How to Stay Up to Date on ESG Developments
An overwhelming amount of news and content is published in the ESG space. The challenge for professionals in the area is determining how to filter relevant news from noise.
“In a report by EY and Oxford Analytica, one particular theme resonates with me: the need to build trust across the ESG movement and strengthen ‘decision-useful’ information,” Bunn says. “Over the years, I have adjusted my perspective on the role of ESG. At first, with the advent of the UN-backed Principles of Responsible Investment, I saw ESG as an investment topic. When companies began to respond to emerging priorities in capital allocation, I saw ESG as a trend in corporate responsibility. Today, I view ESG as a catalyst for systemic change with far-reaching implications across business, government, and society.”
ESG News, Intelligence, and Analysis
Bunn recommends sourcing ESG news from a range of credible publications and organizations and identifying and assessing the trustworthiness of a full range of sources, from media to the financial sector to research institutes.
It is helpful to follow various organizations at the intersection of thought leadership and business strategy, such as the World Economic Forum, the FiscalNote Executive Institute, the ESG & CSR Board, and McKinsey & Company. Even studying the program agendas for events held by these organizations can prove useful in identifying emerging issues and relevant experts.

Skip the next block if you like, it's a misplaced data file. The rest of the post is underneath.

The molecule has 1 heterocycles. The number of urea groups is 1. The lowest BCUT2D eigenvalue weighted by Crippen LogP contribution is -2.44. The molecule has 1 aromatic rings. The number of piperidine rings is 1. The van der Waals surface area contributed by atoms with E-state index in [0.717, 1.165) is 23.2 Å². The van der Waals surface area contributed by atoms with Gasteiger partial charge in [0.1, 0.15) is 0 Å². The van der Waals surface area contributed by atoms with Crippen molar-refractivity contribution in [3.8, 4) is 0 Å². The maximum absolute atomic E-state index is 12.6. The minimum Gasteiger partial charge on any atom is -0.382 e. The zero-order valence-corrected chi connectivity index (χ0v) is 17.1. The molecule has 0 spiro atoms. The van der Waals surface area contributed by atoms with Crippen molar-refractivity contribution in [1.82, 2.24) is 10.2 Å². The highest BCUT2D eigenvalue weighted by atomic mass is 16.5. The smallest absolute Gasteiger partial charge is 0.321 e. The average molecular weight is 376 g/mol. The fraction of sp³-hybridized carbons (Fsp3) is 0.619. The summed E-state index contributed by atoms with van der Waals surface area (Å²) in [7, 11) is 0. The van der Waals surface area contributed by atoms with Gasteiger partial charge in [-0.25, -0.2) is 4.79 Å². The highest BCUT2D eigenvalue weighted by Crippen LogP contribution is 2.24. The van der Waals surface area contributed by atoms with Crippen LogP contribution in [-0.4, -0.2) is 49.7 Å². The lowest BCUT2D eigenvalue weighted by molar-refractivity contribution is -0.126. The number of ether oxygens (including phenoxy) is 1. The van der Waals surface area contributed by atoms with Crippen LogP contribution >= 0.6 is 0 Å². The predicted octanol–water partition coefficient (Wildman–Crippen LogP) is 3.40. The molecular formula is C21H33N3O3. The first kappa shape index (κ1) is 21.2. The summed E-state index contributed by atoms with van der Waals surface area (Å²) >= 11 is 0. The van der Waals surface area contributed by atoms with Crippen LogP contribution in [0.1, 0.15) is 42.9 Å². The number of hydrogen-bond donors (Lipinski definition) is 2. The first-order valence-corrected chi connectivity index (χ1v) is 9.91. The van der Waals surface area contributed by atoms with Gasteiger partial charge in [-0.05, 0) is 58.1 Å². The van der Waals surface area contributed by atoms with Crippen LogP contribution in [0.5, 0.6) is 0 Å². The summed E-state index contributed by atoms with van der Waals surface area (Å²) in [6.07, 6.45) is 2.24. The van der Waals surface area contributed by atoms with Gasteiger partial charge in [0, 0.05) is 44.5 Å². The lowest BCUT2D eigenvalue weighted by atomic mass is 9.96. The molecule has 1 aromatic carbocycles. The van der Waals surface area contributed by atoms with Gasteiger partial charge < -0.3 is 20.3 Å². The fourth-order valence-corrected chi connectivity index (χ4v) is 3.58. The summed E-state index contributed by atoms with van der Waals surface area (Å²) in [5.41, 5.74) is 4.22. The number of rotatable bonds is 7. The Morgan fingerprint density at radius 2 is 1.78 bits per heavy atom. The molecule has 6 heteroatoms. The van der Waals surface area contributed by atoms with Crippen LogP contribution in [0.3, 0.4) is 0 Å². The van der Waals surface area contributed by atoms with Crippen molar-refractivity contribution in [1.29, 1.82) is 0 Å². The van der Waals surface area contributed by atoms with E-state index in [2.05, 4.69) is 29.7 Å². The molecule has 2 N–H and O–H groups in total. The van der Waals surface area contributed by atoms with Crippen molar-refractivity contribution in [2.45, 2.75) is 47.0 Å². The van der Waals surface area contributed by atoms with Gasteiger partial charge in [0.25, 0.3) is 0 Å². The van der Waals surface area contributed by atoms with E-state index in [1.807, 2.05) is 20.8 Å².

Staying on top of ESG regulatory changes also means making sure you have a go-to network of executives working on these issues who can share similar challenges, best practices, and ideas. For example, the FiscalNote Executive Institute (FNEI) — an exclusive thought leadership community for senior leaders who work in general counsel, ESG, and government and public affairs — organizes programs and events throughout the year highlighting top issues shaping the ESG landscape, including developing an ESG strategy, the politicization of ESG, and more.
The ESG & CSR Board does this by offering a trusted, vendor-free community for leaders of ESG, social impact, and sustainability at more than 125 of the world’s largest companies. Backed by expert facilitators, you’ll quickly get personalized, on-demand insights and advice from peers.
ESG professionals will benefit from subscribing to a range of specialized ESG and corporate governance newsletters, such as:
- The ESG Landscape: Trends and Standards Monitor — monthly coverage of critical developments in ESG frameworks and standards that could impact your business